However, from the very beginning it was clear that the government charges were highly sensationalized for political purposes. The alleged plot was more the product of the imagination and prodding of two FBI informants, and there was never a threat of a terrorist attack. FBI Deputy Director John Pistole acknowledged at a press conference announcing the arrests that the alleged plot was “more aspirational than operational”—that is, there were never any real plans to do anything.
The manufactured character of the accusations has since come more fully to light. It soon became clear that the main source of all the plots and the principal source of resources for the group came in the form of an FBI informant posing as an “Al Qaeda representative.”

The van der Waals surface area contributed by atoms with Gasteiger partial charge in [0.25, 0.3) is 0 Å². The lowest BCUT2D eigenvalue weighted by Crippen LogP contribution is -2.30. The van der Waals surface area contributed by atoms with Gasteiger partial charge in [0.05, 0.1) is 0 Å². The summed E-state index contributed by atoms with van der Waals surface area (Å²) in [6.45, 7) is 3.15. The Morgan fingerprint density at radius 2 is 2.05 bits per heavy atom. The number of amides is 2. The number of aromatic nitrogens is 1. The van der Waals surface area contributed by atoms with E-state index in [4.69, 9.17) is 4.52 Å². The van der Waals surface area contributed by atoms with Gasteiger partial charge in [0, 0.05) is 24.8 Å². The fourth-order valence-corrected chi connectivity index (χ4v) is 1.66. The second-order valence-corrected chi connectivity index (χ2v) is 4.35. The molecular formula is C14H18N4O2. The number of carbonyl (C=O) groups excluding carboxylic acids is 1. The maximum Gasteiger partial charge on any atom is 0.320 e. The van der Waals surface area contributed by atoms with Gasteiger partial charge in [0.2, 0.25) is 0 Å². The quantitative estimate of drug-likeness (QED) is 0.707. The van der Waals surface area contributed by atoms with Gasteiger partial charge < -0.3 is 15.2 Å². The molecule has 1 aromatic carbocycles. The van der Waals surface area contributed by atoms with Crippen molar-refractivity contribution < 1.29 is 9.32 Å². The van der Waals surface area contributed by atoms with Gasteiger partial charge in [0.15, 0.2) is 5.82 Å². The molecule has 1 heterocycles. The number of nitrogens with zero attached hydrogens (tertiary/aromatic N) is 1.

One of the central components of the government’s case was a video, recorded in a warehouse set up by the FBI to which the group was led by the informant, documenting an “oath” to Al Qaeda. The defendants were charged with, among other things, “conspiracy to provide material support to Al Qaeda.” However, the only supposed contact that they had with “Al Qaeda” was through an FBI informant—they had never been in contact with a real member of the organization.
The men never acquired weapons or formulated actual plans to carry out what the government claims they planned to do. It was a government informant who provided the initial suggestion that they join up with Al Qaeda, and it was the same informant who provided the men with a camera and car to photograph some buildings in Miami.